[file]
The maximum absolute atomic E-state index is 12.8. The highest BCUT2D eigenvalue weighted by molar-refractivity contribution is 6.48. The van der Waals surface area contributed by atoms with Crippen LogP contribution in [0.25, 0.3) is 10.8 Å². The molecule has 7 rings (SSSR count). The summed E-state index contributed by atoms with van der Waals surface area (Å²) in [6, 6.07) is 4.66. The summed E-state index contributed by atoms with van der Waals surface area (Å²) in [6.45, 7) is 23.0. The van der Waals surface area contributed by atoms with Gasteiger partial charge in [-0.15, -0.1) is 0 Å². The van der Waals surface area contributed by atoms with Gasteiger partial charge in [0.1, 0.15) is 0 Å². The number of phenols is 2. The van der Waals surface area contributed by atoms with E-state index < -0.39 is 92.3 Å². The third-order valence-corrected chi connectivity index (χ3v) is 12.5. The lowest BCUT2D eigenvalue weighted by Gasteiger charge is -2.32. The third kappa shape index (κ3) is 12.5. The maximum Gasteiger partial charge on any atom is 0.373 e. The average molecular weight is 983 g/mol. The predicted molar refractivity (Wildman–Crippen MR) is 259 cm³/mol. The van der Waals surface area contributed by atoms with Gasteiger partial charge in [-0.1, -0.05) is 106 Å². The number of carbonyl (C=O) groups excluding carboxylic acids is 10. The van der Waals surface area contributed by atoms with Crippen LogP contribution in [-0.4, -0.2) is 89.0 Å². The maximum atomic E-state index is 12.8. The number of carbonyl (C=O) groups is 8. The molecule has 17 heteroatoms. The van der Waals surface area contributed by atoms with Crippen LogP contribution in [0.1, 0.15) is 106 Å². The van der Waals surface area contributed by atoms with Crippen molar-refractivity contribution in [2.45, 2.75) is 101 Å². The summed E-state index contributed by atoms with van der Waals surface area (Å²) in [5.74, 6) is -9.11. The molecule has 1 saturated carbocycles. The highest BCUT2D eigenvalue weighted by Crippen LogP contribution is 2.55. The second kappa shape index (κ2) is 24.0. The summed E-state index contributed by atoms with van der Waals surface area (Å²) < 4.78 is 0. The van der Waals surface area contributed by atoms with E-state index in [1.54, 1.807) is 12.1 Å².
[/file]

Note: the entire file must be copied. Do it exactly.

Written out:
The maximum absolute atomic E-state index is 12.8. The highest BCUT2D eigenvalue weighted by molar-refractivity contribution is 6.48. The van der Waals surface area contributed by atoms with Crippen LogP contribution in [0.25, 0.3) is 10.8 Å². The molecule has 7 rings (SSSR count). The summed E-state index contributed by atoms with van der Waals surface area (Å²) in [6, 6.07) is 4.66. The summed E-state index contributed by atoms with van der Waals surface area (Å²) in [6.45, 7) is 23.0. The van der Waals surface area contributed by atoms with Gasteiger partial charge in [-0.15, -0.1) is 0 Å². The van der Waals surface area contributed by atoms with Gasteiger partial charge in [0.1, 0.15) is 0 Å². The number of phenols is 2. The van der Waals surface area contributed by atoms with E-state index < -0.39 is 92.3 Å². The third-order valence-corrected chi connectivity index (χ3v) is 12.5. The lowest BCUT2D eigenvalue weighted by Gasteiger charge is -2.32. The third kappa shape index (κ3) is 12.5. The maximum Gasteiger partial charge on any atom is 0.373 e. The average molecular weight is 983 g/mol. The predicted molar refractivity (Wildman–Crippen MR) is 259 cm³/mol. The van der Waals surface area contributed by atoms with Gasteiger partial charge in [-0.1, -0.05) is 106 Å². The number of carbonyl (C=O) groups excluding carboxylic acids is 10. The van der Waals surface area contributed by atoms with Crippen LogP contribution in [-0.4, -0.2) is 89.0 Å². The maximum atomic E-state index is 12.8. The number of carbonyl (C=O) groups is 8. The molecule has 17 heteroatoms. The van der Waals surface area contributed by atoms with Crippen LogP contribution in [0.1, 0.15) is 106 Å². The van der Waals surface area contributed by atoms with Crippen molar-refractivity contribution in [2.45, 2.75) is 101 Å². The summed E-state index contributed by atoms with van der Waals surface area (Å²) in [5.74, 6) is -9.11. The molecule has 1 saturated carbocycles. The highest BCUT2D eigenvalue weighted by Crippen LogP contribution is 2.55. The second kappa shape index (κ2) is 24.0. The summed E-state index contributed by atoms with van der Waals surface area (Å²) < 4.78 is 0. The van der Waals surface area contributed by atoms with E-state index in [1.54, 1.807) is 12.1 Å².